Academic journal article Texas International Law Journal

Talking to the Enemy: State Legitimacy Concerns with Engaging Non-State Armed Groups

Academic journal article Texas International Law Journal

Talking to the Enemy: State Legitimacy Concerns with Engaging Non-State Armed Groups

Article excerpt

Most armed conflicts today are not between states, but are internal in nature. Since internal conflicts often involve non-state armed groups fighting for national liberation, religious beliefs, or political ideological goals, the conflicts are particularly violent. However, the traditional laws of armed conflict, called international humanitarian law (IHL), provide few regulations for internal conflicts. As a result, parties often evade humanitarian regulation of their conduct.

This paper first discusses the importance of engaging non-state armed groups in IHL processes. Through negotiations, states and armed groups can agree to apply IHL to a conflict, in whole or in part, providing greater protections to vulnerable groups and captured combatants.

Second, it is argued that states are reluctant to talk with armed groups due to a fear that non-violent engagement would legitimize the armed group. States have manifested their worries through less regulation of internal conflicts under IHL. States have traditionally argued that the bases of their worries are the legal consequences of bestowing legitimacy non-state actors.

Most important, this paper examines alternative motivations behind states' refusal to engage non-state armed groups. Although many states claim their worries are based on the legal consequences of recognition, this paper examines possible alternative bases for their fears.

I. INTRODUCTION

Atrocities committed during internal armed conflicts are frequently in the international spotlight. The news media frequently reports stories of civilians massacred,1 reporters taken hostage,2 public-gathering places bombed,3 and humanitarian aid workers assassinated,4 all involving non-state armed groups.5 In fact, since World War II, most armed conflicts have involved domestic hostilities between non-state armed groups and states.6 But the laws that regulate the conduct of the parties during conflicts, embodied in the Geneva Conventions7 and the Additional Protocols to the Geneva Conventions,8 still reflect the state-centric international system.9 Only portions of the laws of war, called international humanitarian law (IHL),10 apply to internal conflicts.11 The parties to internal conflicts often evade the laws of war, leaving vulnerable groups, such as civilians, aid workers, and the wounded, with few protections.12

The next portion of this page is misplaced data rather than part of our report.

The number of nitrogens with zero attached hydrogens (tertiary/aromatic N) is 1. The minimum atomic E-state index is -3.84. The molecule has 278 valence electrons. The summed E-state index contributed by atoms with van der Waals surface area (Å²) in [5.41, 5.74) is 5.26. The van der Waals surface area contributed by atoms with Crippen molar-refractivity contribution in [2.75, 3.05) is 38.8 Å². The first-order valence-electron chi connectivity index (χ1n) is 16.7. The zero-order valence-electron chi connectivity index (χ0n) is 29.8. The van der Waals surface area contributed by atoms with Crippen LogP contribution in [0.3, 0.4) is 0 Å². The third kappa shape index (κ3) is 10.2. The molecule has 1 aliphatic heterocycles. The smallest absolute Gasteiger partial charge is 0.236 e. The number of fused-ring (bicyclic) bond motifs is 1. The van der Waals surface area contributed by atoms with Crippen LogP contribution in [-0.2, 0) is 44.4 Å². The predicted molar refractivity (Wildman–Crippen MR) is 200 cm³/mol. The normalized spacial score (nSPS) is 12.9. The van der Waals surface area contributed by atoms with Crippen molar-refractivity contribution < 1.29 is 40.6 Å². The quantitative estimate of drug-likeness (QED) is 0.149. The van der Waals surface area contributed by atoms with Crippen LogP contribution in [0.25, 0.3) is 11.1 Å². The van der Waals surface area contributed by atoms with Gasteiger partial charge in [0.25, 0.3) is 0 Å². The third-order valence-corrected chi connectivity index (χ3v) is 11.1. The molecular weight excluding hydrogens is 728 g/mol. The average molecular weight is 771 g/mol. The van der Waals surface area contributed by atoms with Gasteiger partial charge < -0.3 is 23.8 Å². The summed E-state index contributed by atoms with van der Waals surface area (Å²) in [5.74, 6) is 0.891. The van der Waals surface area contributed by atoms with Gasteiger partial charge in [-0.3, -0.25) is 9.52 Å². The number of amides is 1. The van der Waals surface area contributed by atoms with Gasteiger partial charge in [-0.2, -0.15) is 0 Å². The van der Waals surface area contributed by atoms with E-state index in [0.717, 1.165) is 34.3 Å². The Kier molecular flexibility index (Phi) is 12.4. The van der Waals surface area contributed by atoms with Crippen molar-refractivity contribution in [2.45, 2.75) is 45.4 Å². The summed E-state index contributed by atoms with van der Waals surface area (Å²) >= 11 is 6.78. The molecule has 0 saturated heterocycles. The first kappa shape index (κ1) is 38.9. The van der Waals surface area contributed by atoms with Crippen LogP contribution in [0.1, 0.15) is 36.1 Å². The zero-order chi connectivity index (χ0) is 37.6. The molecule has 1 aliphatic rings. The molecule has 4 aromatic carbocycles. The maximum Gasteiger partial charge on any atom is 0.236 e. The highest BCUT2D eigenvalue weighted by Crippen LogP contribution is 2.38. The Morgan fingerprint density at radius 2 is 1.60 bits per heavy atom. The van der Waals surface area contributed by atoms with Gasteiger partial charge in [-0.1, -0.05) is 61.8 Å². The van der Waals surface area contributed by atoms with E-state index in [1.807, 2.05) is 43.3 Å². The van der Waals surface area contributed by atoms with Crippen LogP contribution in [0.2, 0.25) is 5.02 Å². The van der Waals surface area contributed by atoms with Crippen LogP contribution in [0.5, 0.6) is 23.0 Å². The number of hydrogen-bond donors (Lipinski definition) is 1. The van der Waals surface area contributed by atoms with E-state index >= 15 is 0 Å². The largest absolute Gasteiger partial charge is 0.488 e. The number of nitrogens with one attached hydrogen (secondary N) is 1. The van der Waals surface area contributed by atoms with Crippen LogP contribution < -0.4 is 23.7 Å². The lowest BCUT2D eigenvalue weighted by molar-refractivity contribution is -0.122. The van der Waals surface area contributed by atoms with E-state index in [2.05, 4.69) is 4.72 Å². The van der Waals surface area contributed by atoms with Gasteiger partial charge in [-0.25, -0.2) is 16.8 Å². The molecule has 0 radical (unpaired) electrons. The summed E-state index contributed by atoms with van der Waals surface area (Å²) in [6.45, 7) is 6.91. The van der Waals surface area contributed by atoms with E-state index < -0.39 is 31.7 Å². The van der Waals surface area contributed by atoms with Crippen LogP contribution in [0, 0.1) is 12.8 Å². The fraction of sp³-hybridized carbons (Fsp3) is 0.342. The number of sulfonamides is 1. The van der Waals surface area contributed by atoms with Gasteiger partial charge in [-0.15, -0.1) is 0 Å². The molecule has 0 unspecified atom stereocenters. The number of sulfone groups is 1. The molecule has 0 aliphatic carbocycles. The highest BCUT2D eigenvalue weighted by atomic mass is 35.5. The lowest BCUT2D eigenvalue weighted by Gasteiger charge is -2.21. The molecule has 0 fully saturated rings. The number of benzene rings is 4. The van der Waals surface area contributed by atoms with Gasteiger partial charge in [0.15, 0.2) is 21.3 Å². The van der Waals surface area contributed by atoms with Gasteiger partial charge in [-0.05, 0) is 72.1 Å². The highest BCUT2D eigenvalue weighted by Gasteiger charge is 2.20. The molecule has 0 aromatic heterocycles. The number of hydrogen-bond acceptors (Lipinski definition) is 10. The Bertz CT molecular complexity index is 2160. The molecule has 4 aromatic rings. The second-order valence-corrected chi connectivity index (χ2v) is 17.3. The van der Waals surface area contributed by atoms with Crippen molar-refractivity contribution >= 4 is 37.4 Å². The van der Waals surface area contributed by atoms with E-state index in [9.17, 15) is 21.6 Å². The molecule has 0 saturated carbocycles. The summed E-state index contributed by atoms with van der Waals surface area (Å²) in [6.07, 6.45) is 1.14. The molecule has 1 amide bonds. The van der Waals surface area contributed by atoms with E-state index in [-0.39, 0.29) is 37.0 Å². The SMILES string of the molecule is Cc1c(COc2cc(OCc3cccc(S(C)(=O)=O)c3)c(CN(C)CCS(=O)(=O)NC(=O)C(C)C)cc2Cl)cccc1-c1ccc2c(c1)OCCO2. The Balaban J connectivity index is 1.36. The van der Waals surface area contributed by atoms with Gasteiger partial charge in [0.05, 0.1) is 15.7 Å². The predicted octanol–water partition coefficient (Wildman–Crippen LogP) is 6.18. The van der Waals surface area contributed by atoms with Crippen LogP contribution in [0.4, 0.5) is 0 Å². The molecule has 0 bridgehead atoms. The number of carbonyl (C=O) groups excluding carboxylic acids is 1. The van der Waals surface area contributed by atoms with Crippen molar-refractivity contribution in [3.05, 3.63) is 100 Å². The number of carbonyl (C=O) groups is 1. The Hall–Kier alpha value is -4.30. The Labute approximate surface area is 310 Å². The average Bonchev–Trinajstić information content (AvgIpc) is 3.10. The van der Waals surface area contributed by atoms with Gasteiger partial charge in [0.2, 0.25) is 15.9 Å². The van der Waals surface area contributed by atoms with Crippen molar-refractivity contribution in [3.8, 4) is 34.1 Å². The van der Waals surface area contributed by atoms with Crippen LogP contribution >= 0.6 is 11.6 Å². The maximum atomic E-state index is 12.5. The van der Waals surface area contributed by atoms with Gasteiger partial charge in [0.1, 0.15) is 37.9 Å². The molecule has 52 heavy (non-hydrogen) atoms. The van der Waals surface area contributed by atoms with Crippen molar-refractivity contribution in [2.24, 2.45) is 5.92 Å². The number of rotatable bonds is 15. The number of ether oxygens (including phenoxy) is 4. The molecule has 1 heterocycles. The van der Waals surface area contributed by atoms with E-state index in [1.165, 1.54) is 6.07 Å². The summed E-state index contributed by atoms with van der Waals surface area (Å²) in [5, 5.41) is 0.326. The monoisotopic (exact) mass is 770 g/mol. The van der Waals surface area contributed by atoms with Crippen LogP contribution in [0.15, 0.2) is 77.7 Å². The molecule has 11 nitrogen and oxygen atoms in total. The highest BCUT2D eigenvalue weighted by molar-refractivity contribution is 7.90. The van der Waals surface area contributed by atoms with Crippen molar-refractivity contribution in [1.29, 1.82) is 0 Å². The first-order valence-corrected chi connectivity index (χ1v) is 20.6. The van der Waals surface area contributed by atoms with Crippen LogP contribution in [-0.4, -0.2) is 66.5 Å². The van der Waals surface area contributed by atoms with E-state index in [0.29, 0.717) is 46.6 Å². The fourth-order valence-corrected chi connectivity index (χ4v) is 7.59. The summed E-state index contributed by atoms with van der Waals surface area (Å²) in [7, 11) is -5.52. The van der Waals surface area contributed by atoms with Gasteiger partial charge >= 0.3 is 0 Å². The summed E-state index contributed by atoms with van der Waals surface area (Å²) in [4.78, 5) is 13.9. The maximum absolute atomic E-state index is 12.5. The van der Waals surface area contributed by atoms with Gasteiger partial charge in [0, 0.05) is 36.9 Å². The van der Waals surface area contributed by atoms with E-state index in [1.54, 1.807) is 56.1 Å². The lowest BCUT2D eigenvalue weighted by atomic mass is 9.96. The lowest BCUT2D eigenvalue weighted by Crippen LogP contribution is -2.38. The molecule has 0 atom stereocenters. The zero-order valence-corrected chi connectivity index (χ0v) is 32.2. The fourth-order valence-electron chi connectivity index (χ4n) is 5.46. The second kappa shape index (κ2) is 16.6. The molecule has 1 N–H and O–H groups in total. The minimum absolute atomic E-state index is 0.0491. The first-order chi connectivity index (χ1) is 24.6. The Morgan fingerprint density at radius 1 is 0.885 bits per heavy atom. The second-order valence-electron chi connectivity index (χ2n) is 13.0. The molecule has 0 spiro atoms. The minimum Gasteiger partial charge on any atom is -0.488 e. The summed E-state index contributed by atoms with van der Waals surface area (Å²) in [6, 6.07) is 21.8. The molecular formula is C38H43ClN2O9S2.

Even if a conflict does not fall under the purview of IHL, the parties to the conflict can contract to apply all or part of the Conventions throughout the hostilities.13 States and non-state armed groups must engage each other or intermediaries to agree to applicable humanitarian provisions.14 The term "engaging" can refer to several types of contact with armed groups, including advocacy, negotiation, mediation, and liaison interaction.15 The scope of this engagement includes efforts initiated by a state, armed group, or intermediary "to explore, enable, instigate, or sustain opportunities for contact . . . with or between the parties" to the conflict.16 There are several ways of facilitating engagement, including: (1) a state or an NGO pursuing a special agreement with an armed group, such as a memorandum of understanding,17 (2) an armed group signing a unilateral declaration of its intent to adhere to IHL, and (3) the parties concluding a verbal agreement.18 The subject matter may include negotiating ground rules for humanitarian action,19 negotiating humanitarian access,20 or organizing the protection of civilians.21 For the purposes of this paper, engaging can be any formal or informal talks, including bilateral formal negotiations or mid-level commanders negotiating with State officials.

While some states have negotiated with armed groups,22 most states have been reluctant to embrace discussions.23 This paper examines how states' fears of contributing to non-state armed groups' legitimacy have shaped the states' willingness of states to talk with armed groups. …

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